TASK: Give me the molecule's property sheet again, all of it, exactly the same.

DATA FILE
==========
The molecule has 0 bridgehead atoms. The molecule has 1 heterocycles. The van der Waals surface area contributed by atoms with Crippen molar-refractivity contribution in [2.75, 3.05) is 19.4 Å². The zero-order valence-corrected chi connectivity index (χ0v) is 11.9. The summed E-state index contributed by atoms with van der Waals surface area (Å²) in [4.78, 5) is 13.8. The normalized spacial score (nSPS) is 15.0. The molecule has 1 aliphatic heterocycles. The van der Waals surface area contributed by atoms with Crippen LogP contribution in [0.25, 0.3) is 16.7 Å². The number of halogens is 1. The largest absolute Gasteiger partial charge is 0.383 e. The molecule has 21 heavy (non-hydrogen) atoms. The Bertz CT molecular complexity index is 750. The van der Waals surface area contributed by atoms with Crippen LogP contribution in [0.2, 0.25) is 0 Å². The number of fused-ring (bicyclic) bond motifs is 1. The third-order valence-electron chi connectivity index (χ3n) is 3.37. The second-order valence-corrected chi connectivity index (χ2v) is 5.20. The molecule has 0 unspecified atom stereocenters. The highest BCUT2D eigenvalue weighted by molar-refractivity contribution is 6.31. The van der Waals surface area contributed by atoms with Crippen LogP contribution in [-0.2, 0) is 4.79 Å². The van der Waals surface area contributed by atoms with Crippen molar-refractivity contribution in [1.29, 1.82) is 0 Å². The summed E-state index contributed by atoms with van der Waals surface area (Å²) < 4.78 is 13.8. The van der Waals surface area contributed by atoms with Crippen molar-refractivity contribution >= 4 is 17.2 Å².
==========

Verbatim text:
The molecule has 0 bridgehead atoms. The molecule has 1 heterocycles. The van der Waals surface area contributed by atoms with Crippen molar-refractivity contribution in [2.75, 3.05) is 19.4 Å². The zero-order valence-corrected chi connectivity index (χ0v) is 11.9. The summed E-state index contributed by atoms with van der Waals surface area (Å²) in [4.78, 5) is 13.8. The normalized spacial score (nSPS) is 15.0. The molecule has 1 aliphatic heterocycles. The van der Waals surface area contributed by atoms with Crippen LogP contribution in [0.25, 0.3) is 16.7 Å². The number of halogens is 1. The largest absolute Gasteiger partial charge is 0.383 e. The molecule has 21 heavy (non-hydrogen) atoms. The Bertz CT molecular complexity index is 750. The van der Waals surface area contributed by atoms with Crippen LogP contribution in [0.2, 0.25) is 0 Å². The number of fused-ring (bicyclic) bond motifs is 1. The third-order valence-electron chi connectivity index (χ3n) is 3.37. The second-order valence-corrected chi connectivity index (χ2v) is 5.20. The molecule has 0 unspecified atom stereocenters. The highest BCUT2D eigenvalue weighted by molar-refractivity contribution is 6.31. The van der Waals surface area contributed by atoms with Crippen LogP contribution in [-0.2, 0) is 4.79 Å². The van der Waals surface area contributed by atoms with Crippen molar-refractivity contribution in [1.29, 1.82) is 0 Å². The summed E-state index contributed by atoms with van der Waals surface area (Å²) < 4.78 is 13.8. The van der Waals surface area contributed by atoms with Crippen molar-refractivity contribution >= 4 is 17.2 Å².